Here I am a decade later, facing a thicket bearing more berries than I can possibly eat. Neither of my brothers is here to help, either; we are scattered across three separate states, united but twice or thrice a year. During these uncommon times, we remember the old times, laughing over our archaeological exploits in the backyard, the snowball fights, the vendetta we held against our playful old neighbor. I begin plucking the berries, one at a time, just the way I used to.
            One at a time. Greediness loses berries. Gently grasp each between the thumb and the index finger; the berry will loosen with minimal effort. The most luscious prizes always hang in back of the patch, where the canes are thickest and the thorns sharpest. Push the leaves aside, lift the runners, crouch and crane your neck; dozens of blackberries may be hiding within reach beneath the canopy. Step cautiously—the runners are stubborn and can easily trip a clumsy foot. The one thing I have forgotten is a long-sleeved shirt, but I conclude that lacerated arms are a small price to pay for the delicious rewards.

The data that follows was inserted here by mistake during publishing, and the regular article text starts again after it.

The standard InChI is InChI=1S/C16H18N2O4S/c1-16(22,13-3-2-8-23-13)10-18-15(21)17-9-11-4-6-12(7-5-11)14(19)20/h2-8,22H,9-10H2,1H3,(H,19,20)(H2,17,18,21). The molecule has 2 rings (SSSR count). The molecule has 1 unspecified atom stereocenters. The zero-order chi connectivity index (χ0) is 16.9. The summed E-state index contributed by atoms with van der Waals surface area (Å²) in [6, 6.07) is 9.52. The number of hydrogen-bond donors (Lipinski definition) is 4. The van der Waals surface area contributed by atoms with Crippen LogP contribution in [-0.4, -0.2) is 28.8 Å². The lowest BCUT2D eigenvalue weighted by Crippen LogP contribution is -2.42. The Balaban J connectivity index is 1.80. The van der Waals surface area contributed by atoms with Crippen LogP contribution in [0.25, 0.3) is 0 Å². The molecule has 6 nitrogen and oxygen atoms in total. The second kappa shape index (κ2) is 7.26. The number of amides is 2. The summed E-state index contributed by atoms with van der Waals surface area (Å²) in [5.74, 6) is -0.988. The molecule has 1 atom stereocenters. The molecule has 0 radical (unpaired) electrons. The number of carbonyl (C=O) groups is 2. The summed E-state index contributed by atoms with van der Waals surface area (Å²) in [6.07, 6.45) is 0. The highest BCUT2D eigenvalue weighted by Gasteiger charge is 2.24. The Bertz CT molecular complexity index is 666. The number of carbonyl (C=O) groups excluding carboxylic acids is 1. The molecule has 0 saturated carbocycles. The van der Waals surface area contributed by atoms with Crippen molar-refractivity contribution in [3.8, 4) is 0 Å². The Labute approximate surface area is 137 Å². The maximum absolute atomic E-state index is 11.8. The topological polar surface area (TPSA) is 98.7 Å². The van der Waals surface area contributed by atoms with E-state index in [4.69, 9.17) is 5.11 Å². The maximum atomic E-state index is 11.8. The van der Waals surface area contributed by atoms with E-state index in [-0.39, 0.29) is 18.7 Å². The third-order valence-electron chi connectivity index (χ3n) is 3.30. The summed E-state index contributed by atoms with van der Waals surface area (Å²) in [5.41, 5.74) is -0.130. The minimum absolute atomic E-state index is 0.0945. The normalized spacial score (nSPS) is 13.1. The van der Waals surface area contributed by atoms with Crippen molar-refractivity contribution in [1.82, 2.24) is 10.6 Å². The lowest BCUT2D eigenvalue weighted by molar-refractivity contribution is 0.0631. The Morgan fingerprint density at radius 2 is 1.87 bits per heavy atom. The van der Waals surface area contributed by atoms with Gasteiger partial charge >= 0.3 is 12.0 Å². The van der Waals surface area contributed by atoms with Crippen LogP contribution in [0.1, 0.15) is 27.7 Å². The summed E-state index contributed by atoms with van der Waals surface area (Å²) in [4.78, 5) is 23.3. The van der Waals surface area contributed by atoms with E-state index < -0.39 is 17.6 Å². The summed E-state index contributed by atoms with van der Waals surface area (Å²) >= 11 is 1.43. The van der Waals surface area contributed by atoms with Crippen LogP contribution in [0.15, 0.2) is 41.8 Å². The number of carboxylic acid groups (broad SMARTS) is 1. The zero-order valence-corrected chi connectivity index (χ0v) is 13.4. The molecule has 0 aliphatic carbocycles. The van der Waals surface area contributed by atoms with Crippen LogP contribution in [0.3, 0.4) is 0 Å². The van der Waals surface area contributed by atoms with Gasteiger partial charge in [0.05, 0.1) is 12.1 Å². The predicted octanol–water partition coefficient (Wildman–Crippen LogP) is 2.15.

The nasal scolding of a catbird returns my thoughts to the present. Whose dinner am I pilfering? Catbirds eat fruit; perhaps he was protesting my foraging efforts. Cedar Waxwings, robins—plenty of other birds might snack on these same berries, but I can’t remember having ever seen them feasting on them. Abundant sun-shriveled berries attested that the birds and other creatures could not keep pace with such a cornucopia.